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Financial Planning, Protection and Retirement (Part 2)

Updated: Aug 21

Editor’s Note: In part two of Ted Norwood’s post on Social Security, financial planning, and retirement, the author explains the various Social Security benefits and impact they may have on your financial status. (Click here to read Part 1 of this post.)

The Basics

The basic principles are straight forward. For your retirement, start as soon as you can with whatever you can, even if it feels insignificant. For your personal finance, you want to eliminate debt in order of interest rate (get rid of the highest first). Next, you want to build an emergency fund to cover three to six months of lost income. Then you start saving more, putting as much in retirement as you can.


You can (and should) learn, whether you prefer the strategies of Dave Ramsey, Suze Orman, or Gaby Dunn. There are many other financial gurus, too. These topics can be boring, so try to find someone that makes it interesting to you.


There are a lot of things to think about as you fill in from that basic framework. Life insurance protects your family from your death. Long-term disability insurance protects you and your family financially from work absences due to injury or illness. Other insurance products can help with the potentially expensive elements of aging.


Many employers offer different types of retirement benefits, often 401(k) plans, that help prioritize retirement investing. There are individual retirement accounts (that’s what IRA stands for.) There are accounts to save money for your children’s educations. You can buy health insurance for your pets (I’m not recommending it). You can invest in high end art. (Not a recommendation). You can become a Crypto Bro. (That’s a personal choice.) There are more options than ever, and I’d be remiss if I didn’t remind you that some people keep cash hidden in their homes. After all, there is always money in the banana stand.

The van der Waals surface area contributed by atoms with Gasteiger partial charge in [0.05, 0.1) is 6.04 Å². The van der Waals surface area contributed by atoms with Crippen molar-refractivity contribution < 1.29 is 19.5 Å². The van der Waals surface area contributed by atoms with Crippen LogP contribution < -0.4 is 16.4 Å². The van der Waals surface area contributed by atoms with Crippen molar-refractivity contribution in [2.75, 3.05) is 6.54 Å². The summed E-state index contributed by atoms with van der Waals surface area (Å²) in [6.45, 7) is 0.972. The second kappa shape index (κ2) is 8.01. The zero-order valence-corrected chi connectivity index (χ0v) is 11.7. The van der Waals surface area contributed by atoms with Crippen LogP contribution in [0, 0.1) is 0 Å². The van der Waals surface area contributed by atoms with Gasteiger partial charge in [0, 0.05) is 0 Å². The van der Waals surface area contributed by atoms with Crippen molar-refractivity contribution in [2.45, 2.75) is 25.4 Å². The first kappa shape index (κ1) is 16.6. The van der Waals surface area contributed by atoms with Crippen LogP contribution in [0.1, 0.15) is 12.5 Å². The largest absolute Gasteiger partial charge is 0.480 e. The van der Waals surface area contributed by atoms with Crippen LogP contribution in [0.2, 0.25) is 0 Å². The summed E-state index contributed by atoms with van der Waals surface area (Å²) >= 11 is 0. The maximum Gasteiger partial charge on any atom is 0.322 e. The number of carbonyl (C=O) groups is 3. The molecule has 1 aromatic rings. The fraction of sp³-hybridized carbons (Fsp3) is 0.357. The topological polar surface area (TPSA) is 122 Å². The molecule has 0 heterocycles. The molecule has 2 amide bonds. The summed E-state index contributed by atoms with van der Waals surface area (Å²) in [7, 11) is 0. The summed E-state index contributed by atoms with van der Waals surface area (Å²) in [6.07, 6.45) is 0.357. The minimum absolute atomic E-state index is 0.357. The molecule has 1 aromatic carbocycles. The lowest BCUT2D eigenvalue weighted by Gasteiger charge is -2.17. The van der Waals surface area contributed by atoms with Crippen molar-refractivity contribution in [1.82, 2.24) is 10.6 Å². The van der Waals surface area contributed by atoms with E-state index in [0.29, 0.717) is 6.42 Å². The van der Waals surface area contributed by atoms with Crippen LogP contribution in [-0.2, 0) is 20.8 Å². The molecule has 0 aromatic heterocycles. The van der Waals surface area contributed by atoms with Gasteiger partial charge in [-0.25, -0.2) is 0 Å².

Add in Social Security, Starting with Retirement

Social Security enters the picture as you consider these options. A good place to start is with the retirement benefit. When you consider what you want your retirement income to be, you can factor your Social Security retirement into it. You should remember that your Social Security retirement projections assume that you keep working and making the same income. They also assume you keep paying into Social Security. That could go up or it could go down (relatively).


The other factor is that you probably can’t save too much for retirement. It is one area where more is better. Some people choose to save without thinking about Social Security, and then the Social Security retirement benefit is a bonus. These choices depend on your personal decisions and situations.


It is good to know that Social Security benefit will be there. All personal investments carry risk, and market or economic crashes at an inopportune time can impact your retirement, especially if you don’t have much time for it to recover.

Add a Dash of Disability and Life Insurance

Social Security also helps you cover your disability and life insurance needs. There may be times when Social Security benefits alone is enough. Almost always, Social Security works better as a just a piece of your protection. Maybe you don’t need as much life insurance because your family could get survivors’ benefits from Social Security and a death benefit. You likely wouldn’t want to only have Social Security, but this consideration could help you budget your protections.